Here in the U.S., dairy farms continue to harvest a bountiful supply of milk. Elsewhere, lower production is lending support to global prices.

Natzke dave
Editor / Progressive Dairy

First, some domestic numbers. October U.S. milk production was estimated at 17.55 billion pounds, up 2.5 percent from the same month a year earlier, according to USDA’s monthly milk production report released Nov. 18. Milk cow numbers were estimated at 9.34 million head, 15,000 more than a year ago, but 2,000 head less than September 2016.

October 2016 milk production in the 23 major dairy states was estimated at 16.49 billion pounds, up 2.7 percent from October 2015. Milk cow numbers were estimated at 8.67 million head, 31,000 head more than October 2015, but 2,000 head less than September 2016.

U.S. milk cow numbers have been declining, down 6,000 head since peaking in August. Of the 23 major dairy states, 12 had fewer cows this October compared to a year ago (Table 1).

111816 natzke cow numbers

While cow numbers are down, they’re more productive

Good feed quality and quantity at lower prices – combined with ideal “cow weather” – continues to boost milk production per cow. Both nationally and in the 23 major dairy states, October milk output per cow was up more than 40 pounds compared to a year earlier, the highest differential of 2016. Year-to-date milk per cow is averaging about 1.7 percent more than a year earlier.


Milk production was up across the country, with only three of the top 23 milk-producing states – Florida, Utah and Virginia – producing less milk than the same month a year earlier. All had fewer cows than a year earlier, and had minimal gains in milk production per cow.

Texas and, to a lesser extent New Mexico, continue their year-long recovery from last December’s Snowstorm Goliath. Texas cow numbers are up 33,000 and New Mexico cow numbers are up 11,000 since crashing in January.

Strong regional growth continued from the Northeast through the Midwest. Even California, which posted milk-production declines from year-earlier levels for 23 consecutive months, saw output increase 1.8 percent in October. Like the rest of the country, that growth came from more productive cows, as cow numbers were down 11,000 from a year earlier.

Global factors supporting prices

On the surface, the biggest year-over-year jump in monthly U.S. milk production of 2016 should provide bearish market news. However, global factors are providing some buffer. Outside the U.S., milk production growth has slowed or reversed due to weather and policy efforts to cap production growth.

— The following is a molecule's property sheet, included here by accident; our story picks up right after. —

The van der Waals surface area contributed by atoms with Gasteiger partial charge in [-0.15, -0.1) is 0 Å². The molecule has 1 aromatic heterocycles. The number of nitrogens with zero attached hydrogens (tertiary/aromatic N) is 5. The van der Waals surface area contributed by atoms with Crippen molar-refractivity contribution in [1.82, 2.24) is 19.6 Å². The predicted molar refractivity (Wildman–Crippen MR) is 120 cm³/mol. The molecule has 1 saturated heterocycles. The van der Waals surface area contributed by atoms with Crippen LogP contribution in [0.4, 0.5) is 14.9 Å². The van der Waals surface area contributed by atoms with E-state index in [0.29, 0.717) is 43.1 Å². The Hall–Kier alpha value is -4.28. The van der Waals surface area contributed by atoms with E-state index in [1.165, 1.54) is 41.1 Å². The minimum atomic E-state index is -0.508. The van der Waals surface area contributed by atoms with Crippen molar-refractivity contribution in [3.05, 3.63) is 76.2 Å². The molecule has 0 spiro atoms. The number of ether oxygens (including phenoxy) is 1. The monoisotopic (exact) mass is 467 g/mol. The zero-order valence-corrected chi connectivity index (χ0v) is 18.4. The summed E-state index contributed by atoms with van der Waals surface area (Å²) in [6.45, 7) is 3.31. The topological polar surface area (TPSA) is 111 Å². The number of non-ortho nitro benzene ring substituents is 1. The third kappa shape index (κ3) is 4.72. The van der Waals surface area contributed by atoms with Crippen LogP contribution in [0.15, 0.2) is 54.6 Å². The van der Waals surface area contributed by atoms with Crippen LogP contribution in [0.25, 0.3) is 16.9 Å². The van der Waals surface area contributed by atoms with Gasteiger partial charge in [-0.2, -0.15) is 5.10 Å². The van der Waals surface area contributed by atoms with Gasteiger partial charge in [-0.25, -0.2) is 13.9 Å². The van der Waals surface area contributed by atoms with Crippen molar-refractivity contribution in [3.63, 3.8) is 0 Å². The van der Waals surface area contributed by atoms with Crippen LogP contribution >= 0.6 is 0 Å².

Overall milk production was on the decline in the European Union even before a voluntary milk reduction program kicked in.

New Zealand’s Fonterra recently reported a wetter-than-normal spring could result in a 7 percent decline in milk collections compared to a year ago. Marvin Hoekema, president of Dairy Decisions Consulting, said monthly Australian production is down 10 percent.

Price projections

In their monthly podcast, Mark Stephenson, director of dairy policy analysis at the University of Wisconsin-Madison, and Bob Cropp, dairy economics professor emeritus, forecast price improvements in 2017. Both are more optimistic than USDA projections.

While post-holiday dairy product sales declines could mean weakness extending into the first part of the year, Stephenson projects overall 2017 prices to be up $2 per cwt compared to 2016. Cropp forecasts prices to increase each quarter, from the high $15s at the start of 2017 to $17s by the fourth quarter. If Cropp’s forecasts hold true, the 2017 average Class III price would be about $16.50 per cwt., up from 2016’s current average of about $14.75 per cwt.

USDA’s latest forecast expects U.S. milk production to grow 2.1 percent in 2017. However, world dairy demand has picked up, tightening the global supply-demand balance and boosting prices. Dairy product prices on the Global Dairy Trade (GDT) platform have strengthened in seven of the past eight auctions, improving U.S. price competitiveness. U.S. dairy export volumes are improving.

Based on futures prices as of early November, Penn State University dairy economist Jim Dunn forecasted a 2017 Pennsylvania all-milk price of $19.57 per cwt., up $2.33 (13.5 percent) from 2016.

Dave Natzke